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Single and Loving It

By Danchai Mekadenaumporn

features columnist

“What’s so great about being single?”

I used to ask myself this when I was in a relationship. My friends would revel in their singleness; they’d tell me that they couldn’t be tied down in a relationship like me. I wondered what they saw in that life and I just told myself that they didn’t know what they were missing.

I think I ask myself that question a lot more these days. I’ve been single for six months, and I’m starting to see what my old self never did. Sure, there were things that were great about being in a relationship. You always had someone to be with on the weekends. You could feel sorry for all those people who envied you because you had such a great girlfriend. You felt like you were more desirable because you were “a forbidden fruit.”

I suppose that I’ve always been a relationship type of guy, but being single has given me an entirely new perspective. If there’s one word that can sum it all up, this is it: freedom.

When you’re single, you have the freedom to do whatever the hell you want whenever the hell you want. There’s a select few of you who are engaged in open relationships or just have really cool girlfriends.

For the rest of you, it’s just another clichÉ: you’re stuck with the ball and chain. You end up making excuses about why you can’t go out with the guys: you have to meet her friends, it’s your two and a half month anniversary, or you’re being forced to go watch the ballet.

As a single man, the only person you are accountable to is yourself. You don’t have to leave the toilet seat down, remember birthdays, holidays, or anniversaries. You don’t have to go shopping for shoes when you’d rather be watching the game and you’re not responsible for taking her out to Top of the Hub for Valentine’s Day.

This might sound really selfish, but being single means that I don’t have to spend money on anyone besides myself. Actually, that’s the point of being single; you can be totally selfish and not have to feel guilty about it. (This is, of course, in the context of being single as opposed to being taken. Laws still apply, so you’re still accountable to society at large.)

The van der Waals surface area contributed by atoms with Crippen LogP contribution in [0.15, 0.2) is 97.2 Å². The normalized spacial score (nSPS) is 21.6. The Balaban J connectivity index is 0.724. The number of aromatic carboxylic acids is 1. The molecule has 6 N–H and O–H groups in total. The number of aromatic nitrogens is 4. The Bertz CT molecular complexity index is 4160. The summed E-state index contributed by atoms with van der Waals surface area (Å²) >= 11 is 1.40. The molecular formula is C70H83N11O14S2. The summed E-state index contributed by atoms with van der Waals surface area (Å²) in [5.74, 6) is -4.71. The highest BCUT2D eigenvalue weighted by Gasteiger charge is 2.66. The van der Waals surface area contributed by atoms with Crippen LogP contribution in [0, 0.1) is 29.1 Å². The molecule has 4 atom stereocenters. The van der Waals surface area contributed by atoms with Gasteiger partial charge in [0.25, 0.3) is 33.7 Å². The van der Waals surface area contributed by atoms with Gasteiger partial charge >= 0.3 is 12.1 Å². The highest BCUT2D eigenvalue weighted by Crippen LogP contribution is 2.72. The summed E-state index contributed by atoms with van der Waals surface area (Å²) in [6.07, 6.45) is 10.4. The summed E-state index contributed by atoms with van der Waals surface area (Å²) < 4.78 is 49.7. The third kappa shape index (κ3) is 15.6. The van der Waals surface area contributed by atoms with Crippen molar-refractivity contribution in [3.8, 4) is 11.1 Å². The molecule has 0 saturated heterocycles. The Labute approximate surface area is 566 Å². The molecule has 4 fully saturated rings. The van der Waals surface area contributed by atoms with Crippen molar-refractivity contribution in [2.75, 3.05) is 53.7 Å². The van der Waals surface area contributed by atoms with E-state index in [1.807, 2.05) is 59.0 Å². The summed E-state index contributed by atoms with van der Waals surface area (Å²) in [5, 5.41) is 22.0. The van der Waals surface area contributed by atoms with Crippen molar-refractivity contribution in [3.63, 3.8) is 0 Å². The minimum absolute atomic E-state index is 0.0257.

Dating is possible again. Yes, when you’re in a relationship you can go on dates. However, once you get comfortable, they cease to be a big deal. The single life allows you to experience everything for the first time, every time. Everything is still new and exciting. You can go on a first date every week; butterflies and goosebumps are still in effect. That tingling feeling after a first kiss, the ambiguity of passing glances, and the entire courting system are back into action.

Of course, you can also feel better about flirting, messing around, hooking up, engaging in play, etc. The guilt is gone, the freshness is here, and you can kiss a new girl every weekend, provided you have that kind of skill. You also don’t have to worry about the upkeep that goes into a relationship.

Have you read any of my other columns? It’s like a full time job trying to make sure two people who are together aren’t constantly at each other’s throats. Eventually people fight. You’ve seen those couples at restaurants, parties, and around campus. They’re giving each other the silent treatment, looks of contempt, or they’re ignoring each other completely. Who wants that kind of stress? Not me, not right now. I’ve got enough work to do as it is.

With all of this evidence, you must be wondering why single people can’t seem to find peace in their solitude. Sometimes people end up truly believing that the “grass is greener.” Others may just fear being alone. There are still others who look for people to complement the qualities they themselves lack.

I think it’s because society drills it into your head that you must be a loser if you can’t find someone to be with. They produce countless movies, books, and songs about falling in love, being in love, and riding off into the sunset to live happily ever after. It’s all pretty sickening.

Don’t misunderstand me -- I’m not bitter about love or relationships, and I don’t hate women. I’m actually waiting around for the right person just like all of you. However, all I’m saying is that if you enjoy the time that you have while you’re single, the time that you spend in a relationship will be that much better.

Now who would argue against that?